Planning a Family Trip to Paris

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Even though I am a bit of a travel junkie, I started out travels with my daughter pretty slowly.  For us, it didn’t make sent to jet-set the globe with an infant or toddler.  Instead, we started with short flights to Grandma and Grandpa’s house just before her first birthday, moved up from there to Disney and Orlando, and on from there to other domestic trips, the Caribbean, Canada, and even Hawaii.  I saw no good reason to rush bigger trips like Europe with her at such a young age, and instead decided to wait until it made sense for us to bring her overseas.  In the meantime, we went by ourselves and she got good time with her grandparents…

However, when the opportunity presented itself to join my mom and her sister for part of their big trip across Europe, we decided it was time for my now four and a half year old to earn some more stamps on her passport and come to Paris with me.  She was thrilled, and I was both excited, and a little nervous.  I wasn’t just taking her to Europe for the first time, I was doing it solo to somewhere I had never been myself.  Gulp.

I will be writing about various parts of our trip in detail, but this post will be dedicated to an overall look at how we got it done.

The Flights:

The flights were the hardest part of the trip in terms of planning as I was very torn for a long time between using miles and earning miles.  I knew for sure that we were going to go in business class as even kids sleep better laying down, and I do not play the “travel game” to fly overnight with my kid in coach when we have a better option available.  We would go in coach if that was the best realistic option, but thankfully we flew in a bit more comfort this time.


Relaxing in comfort across the Atlantic

After much back and forth, we decided to buy coach tickets and apply some of the Global Premier Upgrades I earned via 1K status with United.  Had I used roughly 100,000+ miles each for business class seats I would have been getting just over 1 cent per mile in value compared to the route we took, and that didn’t even take into account all the miles I would earn by flying on revenue tickets.  As a 1k, I earned 100% bonus on all the miles flown, so about 16,000 redeemable miles all-in.  She earned around 8,000 miles.  I also doubt that I will re-qualify as 1K with United, so wanted to make the most of the GPUs while we have them.  So, we bit the bullet and bought the upgradeable W fare coach tickets and applied our GPUs.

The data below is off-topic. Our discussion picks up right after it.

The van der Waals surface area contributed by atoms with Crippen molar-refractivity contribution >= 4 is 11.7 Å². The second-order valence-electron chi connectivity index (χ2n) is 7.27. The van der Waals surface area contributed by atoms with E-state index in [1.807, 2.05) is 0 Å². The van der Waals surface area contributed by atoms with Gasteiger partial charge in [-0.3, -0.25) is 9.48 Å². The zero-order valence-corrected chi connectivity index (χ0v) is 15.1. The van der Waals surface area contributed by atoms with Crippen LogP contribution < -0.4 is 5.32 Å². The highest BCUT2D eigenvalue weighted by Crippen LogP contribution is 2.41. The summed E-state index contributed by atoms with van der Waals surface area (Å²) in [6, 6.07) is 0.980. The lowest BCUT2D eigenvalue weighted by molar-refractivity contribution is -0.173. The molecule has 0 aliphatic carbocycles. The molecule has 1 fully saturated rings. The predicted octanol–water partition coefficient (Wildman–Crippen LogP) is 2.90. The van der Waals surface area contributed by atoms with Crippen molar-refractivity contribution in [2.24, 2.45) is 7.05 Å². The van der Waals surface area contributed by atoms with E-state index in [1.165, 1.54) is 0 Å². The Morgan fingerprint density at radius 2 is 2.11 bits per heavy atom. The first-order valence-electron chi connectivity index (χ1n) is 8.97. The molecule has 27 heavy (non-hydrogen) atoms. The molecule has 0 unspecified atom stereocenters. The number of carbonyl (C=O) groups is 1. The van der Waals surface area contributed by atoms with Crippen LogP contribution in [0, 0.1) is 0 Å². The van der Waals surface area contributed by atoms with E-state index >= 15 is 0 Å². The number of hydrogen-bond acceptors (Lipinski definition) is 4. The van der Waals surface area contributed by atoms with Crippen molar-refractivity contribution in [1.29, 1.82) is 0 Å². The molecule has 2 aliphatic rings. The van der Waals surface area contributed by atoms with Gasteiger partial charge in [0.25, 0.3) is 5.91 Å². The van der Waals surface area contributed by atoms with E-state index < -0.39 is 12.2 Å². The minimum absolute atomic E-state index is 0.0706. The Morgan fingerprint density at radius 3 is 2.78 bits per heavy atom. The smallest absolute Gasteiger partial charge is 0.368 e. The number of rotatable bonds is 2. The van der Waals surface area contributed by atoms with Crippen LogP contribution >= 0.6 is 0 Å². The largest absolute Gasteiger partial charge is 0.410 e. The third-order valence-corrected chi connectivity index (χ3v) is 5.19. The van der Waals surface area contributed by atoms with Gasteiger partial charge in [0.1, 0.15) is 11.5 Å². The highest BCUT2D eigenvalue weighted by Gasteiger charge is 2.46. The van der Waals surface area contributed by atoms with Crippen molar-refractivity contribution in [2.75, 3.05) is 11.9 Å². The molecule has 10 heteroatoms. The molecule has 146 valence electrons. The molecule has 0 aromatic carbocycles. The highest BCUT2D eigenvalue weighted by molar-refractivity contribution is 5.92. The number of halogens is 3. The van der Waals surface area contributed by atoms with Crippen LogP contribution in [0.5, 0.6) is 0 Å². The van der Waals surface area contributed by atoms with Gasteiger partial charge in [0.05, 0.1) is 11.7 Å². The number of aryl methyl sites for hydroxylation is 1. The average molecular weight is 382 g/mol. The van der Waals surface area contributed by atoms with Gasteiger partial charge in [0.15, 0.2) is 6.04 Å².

To ensure our upgrades cleared we selected flights that had “R” space available at purchase (which isn’t that easy to find).  You could check availability by looking at available fare classes in “Expert Mode” on United.

When I searched for our airfare I made sure to designate that I had one adult and one child in my party.  I did this in order to save money on her ticket.  Child and adult tickets price the same for domestic tickets, and even to places like Mexico or Canada, but when going to Europe you may have some savings when flying with a kid 11 or under on United (and many other airlines).  The savings wasn’t huge, but was in the 13% – 15% range, which was certainly appreciated.  It still was an upgradeable W fare, it just cost a bit less than my adult fare.

Child Fares


Hotels were much easier as I knew beyond a shadow of a doubt I wanted to try out the famed Park Hyatt Paris Vendôme.  Since we were traveling with my mom and her sister we needed to be sure that we were staying places that they also had the points for, so we also were going to try out a Radisson property for two nights (using the last award night free via the Club Carlson credit card).


So, we booked two nights at the Park Hyatt Paris Vendôme for 22,000 points per night on the old award chart (now 30,000 points per night).  You can transfer points in from the Chase Ultimate Rewards program 1:1 via cards like Chase Sapphire Preferred® Card, Ink Plus® Business Card, or Ink Bold® Business Card if you don’t have enough Hyatt Gold Passport points.  If you don’t yet have the Hyatt Visa that is a great way to get two award nights at this property!  This hotel goes for about $1,000 USD per night many nights, so there is a 0% chance we would ever stay here if it wasn’t for points.

We then booked at the Radisson Blu Hotel Champs Elysées for two nights using 50,000 points for the first night (now 70,000) and got the last award night free thanks to having the Club Carlson Premier Rewards Visa Signature® Card.  This effectively doubled the value of our Club Carlson points on this trip!  That hotel was going for about $500 – $600 USD per night if we were paying with cash…which of course we were not.  We selected that hotel due to it’s fantastic location in the heart of Paris.  This was the view from our balcony one evening!